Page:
18-21 November 2010
NAFAC means National Festival for Arts and Culture. It is an event organized by the Ministry of Chieftaincy and Culture, Government of Ghana at one of regional capital every year. This seven day event was conducted this year in the city of Tamale. Tamale is the third largest city in Ghana and is a major centre of business, culture and transport in the northern part of Ghana. It is also the capital of Northern Region. The event spread over the period of 8 days was packed with various kinds of programs throughout the day. It was a great opportunity to have a glance at the cultural kaleidoscope of the entire country at once. I visited the event on the weekend and was lucky enough to be there at the time of opening ceremony.
Officially it started on Friday 17th November with the prayers at the mosque which I could not attend but grand opening was on the next day Saturday, 18th November. The opening was with the durbar of chiefs. Paramount chiefs from various regions had congregated at the venue. All chiefs seemed to be making as best a show of their power and grandeur as they could. Asante and Fante chiefs from the southern parts of Ghana had come with their lavish cars and bright displays of Gold. The chiefs from the Northern regions were all dressed up in their finest of the smocks. After the arrival of the chiefs and after they settled on their respective places, they went in for greeting each other ceremonially. The most grand greeting ceremony was between a paramount chief from Ashanti region and a paramount chief from Northern region.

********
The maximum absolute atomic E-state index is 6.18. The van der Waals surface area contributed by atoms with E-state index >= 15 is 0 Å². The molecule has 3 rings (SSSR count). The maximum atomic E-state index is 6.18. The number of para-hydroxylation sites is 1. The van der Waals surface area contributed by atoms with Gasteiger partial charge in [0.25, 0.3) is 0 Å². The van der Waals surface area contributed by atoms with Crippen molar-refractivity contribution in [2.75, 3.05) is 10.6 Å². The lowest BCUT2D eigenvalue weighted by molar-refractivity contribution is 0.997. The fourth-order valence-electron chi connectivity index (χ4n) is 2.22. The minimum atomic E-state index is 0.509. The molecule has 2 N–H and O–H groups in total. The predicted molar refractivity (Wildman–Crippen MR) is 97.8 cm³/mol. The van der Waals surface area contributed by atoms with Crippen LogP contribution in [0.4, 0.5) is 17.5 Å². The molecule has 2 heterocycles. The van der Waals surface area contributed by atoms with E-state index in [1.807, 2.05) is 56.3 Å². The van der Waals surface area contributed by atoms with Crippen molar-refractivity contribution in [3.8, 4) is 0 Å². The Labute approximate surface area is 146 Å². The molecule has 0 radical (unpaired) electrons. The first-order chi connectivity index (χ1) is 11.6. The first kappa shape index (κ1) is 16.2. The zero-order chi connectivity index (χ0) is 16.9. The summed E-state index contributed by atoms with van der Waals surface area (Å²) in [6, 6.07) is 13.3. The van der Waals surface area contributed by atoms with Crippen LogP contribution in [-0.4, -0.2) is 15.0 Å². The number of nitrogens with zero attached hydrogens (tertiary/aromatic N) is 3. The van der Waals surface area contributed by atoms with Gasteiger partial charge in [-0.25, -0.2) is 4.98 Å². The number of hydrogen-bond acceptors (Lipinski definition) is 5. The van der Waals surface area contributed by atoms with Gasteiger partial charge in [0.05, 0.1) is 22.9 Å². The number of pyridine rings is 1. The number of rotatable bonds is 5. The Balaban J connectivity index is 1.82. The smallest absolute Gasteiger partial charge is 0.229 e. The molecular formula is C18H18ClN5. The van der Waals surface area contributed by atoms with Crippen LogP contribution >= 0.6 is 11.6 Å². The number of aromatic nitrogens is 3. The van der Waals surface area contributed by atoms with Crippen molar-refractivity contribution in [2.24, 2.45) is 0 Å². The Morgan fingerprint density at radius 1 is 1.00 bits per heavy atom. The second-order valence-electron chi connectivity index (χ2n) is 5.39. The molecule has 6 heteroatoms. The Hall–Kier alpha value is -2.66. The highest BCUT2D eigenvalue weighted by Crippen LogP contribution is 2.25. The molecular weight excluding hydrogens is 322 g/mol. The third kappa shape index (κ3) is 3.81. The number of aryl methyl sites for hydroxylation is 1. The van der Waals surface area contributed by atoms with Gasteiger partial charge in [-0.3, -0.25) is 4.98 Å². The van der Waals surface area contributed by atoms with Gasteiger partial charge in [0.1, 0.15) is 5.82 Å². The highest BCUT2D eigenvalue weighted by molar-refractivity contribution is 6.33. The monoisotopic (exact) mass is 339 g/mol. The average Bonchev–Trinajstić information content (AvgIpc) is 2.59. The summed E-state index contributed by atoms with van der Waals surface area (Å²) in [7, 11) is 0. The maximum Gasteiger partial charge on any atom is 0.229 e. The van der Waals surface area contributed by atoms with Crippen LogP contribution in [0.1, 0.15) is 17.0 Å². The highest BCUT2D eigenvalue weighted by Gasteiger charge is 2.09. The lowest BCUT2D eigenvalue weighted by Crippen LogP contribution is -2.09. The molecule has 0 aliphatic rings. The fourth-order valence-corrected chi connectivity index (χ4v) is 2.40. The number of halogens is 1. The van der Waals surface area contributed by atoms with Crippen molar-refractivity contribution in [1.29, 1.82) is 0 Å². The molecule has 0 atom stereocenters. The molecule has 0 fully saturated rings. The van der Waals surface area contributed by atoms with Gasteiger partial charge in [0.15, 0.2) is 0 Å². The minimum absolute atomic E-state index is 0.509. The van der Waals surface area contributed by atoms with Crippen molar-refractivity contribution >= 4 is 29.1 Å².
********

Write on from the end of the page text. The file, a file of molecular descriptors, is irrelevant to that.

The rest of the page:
Asante chief greeting a chief from Northern Region
A chief from Northern part of Ghana
After this settling of the chiefs, what followed were long speeches by the ministers and officials while the general crowd was standing under the hot sun. Waiting for one and half hour proved productive because what followed was the parade of dances and drummers from various cultural groups from Ghana. One group of men from Builsa tribe wearing buffalo horns came parading the ground with their war dance. After them a group of young girls, clad in the shortest of the clothes and white coloured circular marks, came dancing. Though with minimal clothes, with their dancing and drumming it looked very natural and was certainly not looking provocative. What followed them was a church choir groups and then a dance party of Muslim women with their heads properly covered. It was a beautiful mosaic representing Ghana's ethnic and cultural diversity.
Builsa War Dancers
The evening program was a competition of various choir groups. It became boring after some time as some of the groups were really very discordant and it made us leave very early.
The next day was exciting because of the football match between Tamale Youth Club and a team called Berekum Arsenal which had come from southern part of Ghana. In Ghana, the game of football is taken as seriously as the game of Cricket in India. When we reached the stadium, we were late and Tamale team was on the verge of loosing on its home ground. The crowd was angry and very loud. It was no use after all as the Tamale team lost. When the the players were leaving the ground, the people threw the water sachets at them expressing their angers and some were thrown also at the police. The police did not do anything however and nothing serious happened afterwards. It signified to me again that Ghana is really a peaceful country.